Improving the airline customer experience 

I’ve just been trying to buy an extra bag on an American Airlines flight for my daughter who comes home from the US this week. Despite the information on their website that says you should be able to do this online after you’ve checked in order to ‘save time at the airport’, I have not been able to do this. A call to AA customer services in the UK ends with ‘I’m sorry we don’t have this facility’ and ‘is there anything else I can help with you with, have a nice day’. How frustrating! It reminded me of a quote I noticed in a recent article in Flight Global from David Kondo, Head of Cabin Interior Development with Finnair, who admitted: “We do really suck at understanding what people want. That’s where the hard work lies.”

Why airlines don’t know what passengers want

Surely airlines are aware of what their passengers want? We are constantly being barraged with all kinds of questionnaires and surveys for us to comment on our experience both in the air and on the ground, so how can it be that airlines themselves feel in the dark about our feelings about their services? The issue here is about the subjective nature of almost all conventional research. Asking people what they want, what they think and what they do is a very unreliable way of getting to the truth. This is not because people are being deliberately misleading, but rather that we are not consciously aware of the real drivers of our behaviour and so cannot accurately express them when asked.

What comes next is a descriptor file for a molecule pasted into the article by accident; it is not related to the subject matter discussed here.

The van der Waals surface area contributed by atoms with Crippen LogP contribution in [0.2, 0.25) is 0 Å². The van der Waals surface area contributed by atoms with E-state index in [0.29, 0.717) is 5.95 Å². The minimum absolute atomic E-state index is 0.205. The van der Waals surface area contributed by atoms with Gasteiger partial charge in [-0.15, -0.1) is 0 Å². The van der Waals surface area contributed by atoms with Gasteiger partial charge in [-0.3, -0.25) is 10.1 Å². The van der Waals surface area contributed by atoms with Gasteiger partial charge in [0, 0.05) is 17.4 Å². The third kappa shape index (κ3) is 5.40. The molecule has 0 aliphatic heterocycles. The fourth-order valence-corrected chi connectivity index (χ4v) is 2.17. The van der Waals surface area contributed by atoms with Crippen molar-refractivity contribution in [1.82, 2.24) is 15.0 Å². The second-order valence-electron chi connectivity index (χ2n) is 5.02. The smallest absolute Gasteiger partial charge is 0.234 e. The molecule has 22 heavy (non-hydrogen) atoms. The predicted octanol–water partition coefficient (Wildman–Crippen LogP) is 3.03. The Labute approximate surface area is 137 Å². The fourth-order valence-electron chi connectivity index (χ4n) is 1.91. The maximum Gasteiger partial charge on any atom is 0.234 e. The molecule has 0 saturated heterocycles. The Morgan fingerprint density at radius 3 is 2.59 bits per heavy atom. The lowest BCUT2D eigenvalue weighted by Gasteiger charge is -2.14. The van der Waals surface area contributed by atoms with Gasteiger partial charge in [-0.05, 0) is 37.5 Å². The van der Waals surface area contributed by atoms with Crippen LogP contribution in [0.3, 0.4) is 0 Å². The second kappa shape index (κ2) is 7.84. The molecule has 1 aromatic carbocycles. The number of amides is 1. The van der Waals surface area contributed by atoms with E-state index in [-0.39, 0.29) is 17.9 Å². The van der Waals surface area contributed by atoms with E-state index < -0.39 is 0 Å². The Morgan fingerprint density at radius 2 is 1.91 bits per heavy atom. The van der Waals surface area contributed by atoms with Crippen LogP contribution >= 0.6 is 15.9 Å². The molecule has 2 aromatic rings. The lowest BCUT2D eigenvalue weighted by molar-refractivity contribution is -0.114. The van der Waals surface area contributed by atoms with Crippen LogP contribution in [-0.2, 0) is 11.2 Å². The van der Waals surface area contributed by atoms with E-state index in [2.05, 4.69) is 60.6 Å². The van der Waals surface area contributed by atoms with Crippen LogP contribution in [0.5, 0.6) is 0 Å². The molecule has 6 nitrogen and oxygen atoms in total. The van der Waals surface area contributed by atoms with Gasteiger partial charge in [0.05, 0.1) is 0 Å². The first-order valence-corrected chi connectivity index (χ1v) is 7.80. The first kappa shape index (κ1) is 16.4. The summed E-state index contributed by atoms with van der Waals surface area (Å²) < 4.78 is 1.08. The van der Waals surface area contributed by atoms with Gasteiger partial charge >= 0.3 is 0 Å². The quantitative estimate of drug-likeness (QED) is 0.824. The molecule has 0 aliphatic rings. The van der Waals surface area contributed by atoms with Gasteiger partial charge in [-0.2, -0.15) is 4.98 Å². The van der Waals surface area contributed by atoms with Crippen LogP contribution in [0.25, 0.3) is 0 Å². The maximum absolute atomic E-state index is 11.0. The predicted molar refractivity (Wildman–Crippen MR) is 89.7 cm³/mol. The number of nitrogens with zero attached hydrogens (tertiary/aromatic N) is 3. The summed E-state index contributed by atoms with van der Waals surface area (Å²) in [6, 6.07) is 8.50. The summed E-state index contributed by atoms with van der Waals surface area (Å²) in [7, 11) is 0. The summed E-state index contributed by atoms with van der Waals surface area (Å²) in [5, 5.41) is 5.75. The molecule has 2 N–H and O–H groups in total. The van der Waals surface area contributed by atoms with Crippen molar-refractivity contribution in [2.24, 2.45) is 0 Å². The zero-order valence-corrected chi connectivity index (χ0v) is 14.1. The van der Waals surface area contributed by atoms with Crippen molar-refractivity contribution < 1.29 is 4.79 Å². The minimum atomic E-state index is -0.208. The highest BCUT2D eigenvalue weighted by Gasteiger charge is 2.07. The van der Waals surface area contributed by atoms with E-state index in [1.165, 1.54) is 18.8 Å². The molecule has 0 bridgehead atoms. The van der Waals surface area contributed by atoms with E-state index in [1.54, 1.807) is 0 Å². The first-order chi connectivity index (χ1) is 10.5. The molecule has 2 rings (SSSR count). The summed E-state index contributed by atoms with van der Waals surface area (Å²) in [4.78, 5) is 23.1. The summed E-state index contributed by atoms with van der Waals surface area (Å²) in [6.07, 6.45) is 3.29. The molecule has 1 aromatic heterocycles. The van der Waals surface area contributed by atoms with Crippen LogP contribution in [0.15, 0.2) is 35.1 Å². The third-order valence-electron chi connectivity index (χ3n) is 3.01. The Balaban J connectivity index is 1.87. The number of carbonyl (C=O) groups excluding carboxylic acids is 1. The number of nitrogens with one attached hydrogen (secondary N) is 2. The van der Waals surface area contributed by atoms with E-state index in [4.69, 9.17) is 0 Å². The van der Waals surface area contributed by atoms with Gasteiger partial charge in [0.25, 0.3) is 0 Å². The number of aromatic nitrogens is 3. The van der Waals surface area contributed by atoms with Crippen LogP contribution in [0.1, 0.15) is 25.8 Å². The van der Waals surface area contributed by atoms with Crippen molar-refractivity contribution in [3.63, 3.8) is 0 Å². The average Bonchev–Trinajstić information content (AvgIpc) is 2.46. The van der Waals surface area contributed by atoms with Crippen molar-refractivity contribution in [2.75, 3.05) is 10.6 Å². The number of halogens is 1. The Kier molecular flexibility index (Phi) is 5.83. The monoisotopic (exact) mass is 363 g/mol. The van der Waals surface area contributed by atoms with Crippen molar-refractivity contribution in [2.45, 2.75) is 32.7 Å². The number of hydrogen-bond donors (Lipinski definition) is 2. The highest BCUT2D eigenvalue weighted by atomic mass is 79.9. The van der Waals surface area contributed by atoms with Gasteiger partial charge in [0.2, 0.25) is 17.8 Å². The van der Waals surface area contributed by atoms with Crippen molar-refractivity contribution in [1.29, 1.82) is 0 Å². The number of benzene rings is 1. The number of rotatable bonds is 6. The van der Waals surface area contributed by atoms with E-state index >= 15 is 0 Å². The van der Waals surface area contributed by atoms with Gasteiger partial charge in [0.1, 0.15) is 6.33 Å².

Airline passenger customer experience

Science has known this for many years and has conducted hundreds of behavioural experiments to demonstrate this. We ourselves have shown that simply changing the colour, smell and ambiance of an environment where a transaction takes place can alter improve profit by 37%, despite no awareness of this from those customers – even after pointed questioning. Or that, whatever participants say after they’ve been through an investment game, they don’t actually invest their money with the trader they said they not only preferred, but also trusted more.

Although advances in neuroscience, psychology and behavioural economics have long indicated the problem of customers being unable to tell us how to improve experiences, most businesses remain stuck with the same old research methods that have been so prevalent since the 1950s. But new techniques, including the monitoring of customer physiology using wearable biometric devices, mean that we are now far more able to track the unconscious drivers of customer behaviour and, having learnt what they respond badly to, start to design experiences that are smoother, less painful and closer to what people want.

Improving the airline customer experience